This time of year is when area gardeners begin planning for the fall planting season, and many of the 140 Tillers and Toilers members who cultivate the club’s 100-plus plots are looking no further than their very own greenhouse. It’s a convenient treasure trove of starter plants and seeds that are less expensive than from outside sources.
The club is opening the greenhouse to the community with its first open-to-the-public sale on Sept. 29, from 9 a.m. until noon.
Located about a mile north of S.R. 674 on West Del Webb Blvd., the greenhouse is a buzz of activity most days. That’s because a dozen greenhouse team members take seriously the responsibility they have assumed. Hundreds of seedlings are just waiting for their turn to evolve into lush produce, herbs and flowers to be enjoyed by the area’s gardeners and those who are lucky enough to share in their bounty.
Tillers and Toilers’ President Tom Russell has all good things to say about the project. He said Bunny Blackstone first floated the greenhouse idea three years ago, and the group of volunteers has steadily grown.
The team has made structural repairs, including a new roof, and built new tables to accommodate the plants. But there is still work to be done. High on the list is pruning surrounding trees to allow more sun to the plants and to prevent falling branches from further damaging the new roof. Since the live oaks are protected, removing them is out of the question. In past years, the structure was used as the “marketplace” when the flowers and produce were sold to the public, but it fell into disrepair when the club stopped those sales.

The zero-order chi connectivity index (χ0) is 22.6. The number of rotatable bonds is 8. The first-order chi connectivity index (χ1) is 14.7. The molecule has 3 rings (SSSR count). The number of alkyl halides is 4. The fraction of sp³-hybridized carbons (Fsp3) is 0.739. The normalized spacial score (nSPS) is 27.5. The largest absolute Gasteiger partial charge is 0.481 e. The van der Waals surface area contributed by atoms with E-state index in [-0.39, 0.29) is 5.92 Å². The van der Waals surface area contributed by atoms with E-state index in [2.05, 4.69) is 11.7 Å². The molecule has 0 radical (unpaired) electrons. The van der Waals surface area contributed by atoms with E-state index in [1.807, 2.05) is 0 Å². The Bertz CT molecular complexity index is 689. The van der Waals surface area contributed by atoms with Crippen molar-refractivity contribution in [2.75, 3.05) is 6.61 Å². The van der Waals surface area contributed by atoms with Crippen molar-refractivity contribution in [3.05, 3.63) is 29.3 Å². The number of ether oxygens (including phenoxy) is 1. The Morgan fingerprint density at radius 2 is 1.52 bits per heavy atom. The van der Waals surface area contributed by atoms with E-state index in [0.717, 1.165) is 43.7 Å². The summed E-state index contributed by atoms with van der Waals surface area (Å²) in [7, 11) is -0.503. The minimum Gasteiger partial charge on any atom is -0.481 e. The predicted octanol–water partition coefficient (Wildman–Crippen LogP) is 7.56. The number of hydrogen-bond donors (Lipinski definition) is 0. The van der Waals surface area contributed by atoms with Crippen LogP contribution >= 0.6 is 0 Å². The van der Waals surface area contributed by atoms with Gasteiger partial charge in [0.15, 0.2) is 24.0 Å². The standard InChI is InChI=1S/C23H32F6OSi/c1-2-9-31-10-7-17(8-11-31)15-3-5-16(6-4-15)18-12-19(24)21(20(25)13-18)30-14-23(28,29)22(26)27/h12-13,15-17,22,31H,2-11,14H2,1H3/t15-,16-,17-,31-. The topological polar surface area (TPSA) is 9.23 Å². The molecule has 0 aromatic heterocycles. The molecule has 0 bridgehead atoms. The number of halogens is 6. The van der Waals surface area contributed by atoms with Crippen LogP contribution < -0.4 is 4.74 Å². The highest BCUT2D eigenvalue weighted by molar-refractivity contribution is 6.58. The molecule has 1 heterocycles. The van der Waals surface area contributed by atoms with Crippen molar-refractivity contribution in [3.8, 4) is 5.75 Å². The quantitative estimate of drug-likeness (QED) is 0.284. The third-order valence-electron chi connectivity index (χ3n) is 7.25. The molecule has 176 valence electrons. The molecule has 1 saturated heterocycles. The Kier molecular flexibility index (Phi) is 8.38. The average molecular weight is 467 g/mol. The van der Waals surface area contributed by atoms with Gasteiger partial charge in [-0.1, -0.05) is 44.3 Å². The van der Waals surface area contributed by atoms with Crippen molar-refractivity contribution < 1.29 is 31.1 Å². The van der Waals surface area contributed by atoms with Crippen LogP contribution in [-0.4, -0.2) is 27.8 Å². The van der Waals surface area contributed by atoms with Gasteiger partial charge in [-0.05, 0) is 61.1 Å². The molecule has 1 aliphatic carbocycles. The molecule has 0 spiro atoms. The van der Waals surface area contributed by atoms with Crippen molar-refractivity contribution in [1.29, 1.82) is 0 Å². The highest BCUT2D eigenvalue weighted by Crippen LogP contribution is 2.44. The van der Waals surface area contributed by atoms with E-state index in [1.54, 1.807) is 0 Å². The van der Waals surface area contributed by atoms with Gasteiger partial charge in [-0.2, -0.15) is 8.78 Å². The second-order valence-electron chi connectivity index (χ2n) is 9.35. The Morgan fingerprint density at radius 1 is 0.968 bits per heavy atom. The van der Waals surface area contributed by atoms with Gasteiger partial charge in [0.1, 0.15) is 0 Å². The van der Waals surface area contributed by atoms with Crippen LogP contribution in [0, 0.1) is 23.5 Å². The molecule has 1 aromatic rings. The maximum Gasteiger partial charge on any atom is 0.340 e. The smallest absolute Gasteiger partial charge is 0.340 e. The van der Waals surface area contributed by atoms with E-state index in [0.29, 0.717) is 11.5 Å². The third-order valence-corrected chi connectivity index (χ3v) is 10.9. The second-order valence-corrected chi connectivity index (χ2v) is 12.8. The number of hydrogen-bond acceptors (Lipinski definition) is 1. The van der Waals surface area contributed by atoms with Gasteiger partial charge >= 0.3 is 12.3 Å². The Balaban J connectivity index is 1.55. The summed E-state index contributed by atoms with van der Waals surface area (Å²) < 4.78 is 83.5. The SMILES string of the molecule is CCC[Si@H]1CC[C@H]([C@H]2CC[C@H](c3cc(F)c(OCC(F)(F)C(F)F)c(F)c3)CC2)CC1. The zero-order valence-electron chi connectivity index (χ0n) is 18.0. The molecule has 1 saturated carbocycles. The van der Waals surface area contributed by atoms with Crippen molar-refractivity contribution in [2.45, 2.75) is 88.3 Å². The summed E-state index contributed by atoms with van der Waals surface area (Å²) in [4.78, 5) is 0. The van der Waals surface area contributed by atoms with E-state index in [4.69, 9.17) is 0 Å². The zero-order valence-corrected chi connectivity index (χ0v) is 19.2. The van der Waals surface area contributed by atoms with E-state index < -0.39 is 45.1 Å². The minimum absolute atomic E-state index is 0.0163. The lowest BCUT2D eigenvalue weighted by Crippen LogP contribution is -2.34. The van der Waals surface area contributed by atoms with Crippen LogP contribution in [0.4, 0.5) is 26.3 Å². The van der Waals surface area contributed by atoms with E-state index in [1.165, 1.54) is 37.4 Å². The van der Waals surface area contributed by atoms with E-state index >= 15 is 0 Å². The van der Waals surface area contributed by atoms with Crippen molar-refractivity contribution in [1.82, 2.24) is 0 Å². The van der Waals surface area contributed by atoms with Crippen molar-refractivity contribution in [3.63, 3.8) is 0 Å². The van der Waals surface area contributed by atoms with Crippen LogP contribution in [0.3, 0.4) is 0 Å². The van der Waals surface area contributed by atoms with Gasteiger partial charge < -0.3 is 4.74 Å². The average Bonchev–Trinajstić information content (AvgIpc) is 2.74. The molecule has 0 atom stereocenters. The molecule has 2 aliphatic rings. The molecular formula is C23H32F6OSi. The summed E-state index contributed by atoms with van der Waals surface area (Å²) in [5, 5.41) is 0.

Blackstone said that all of the team members are really committed to the greenhouse. On a rotating schedule, some of them are on site daily, nurturing the plants, cleaning and doing everything they can to make improvements. “We work well together,” she said. “We all come from different states and respect the knowledge that each of us brings to the table.”
The seeds and seedlings offered come from a nearby nursery, along with “good dirt” which is combined with compost made by club members. They anticipate high early demand in September from fellow club members who like to start early to prepare their plots, and then from the wave of snowbirds who return in October.
“You can bury a lot of troubles digging in dirt,” said team member Thelma Burris. That pretty much sums up the philosophy of her fellow avid gardeners.
For information about the greenhouse, call Bunny Blackstone at 813-634-6387. For Tillers and Toilers’ club information, call Tom Russell at 813-938-1523.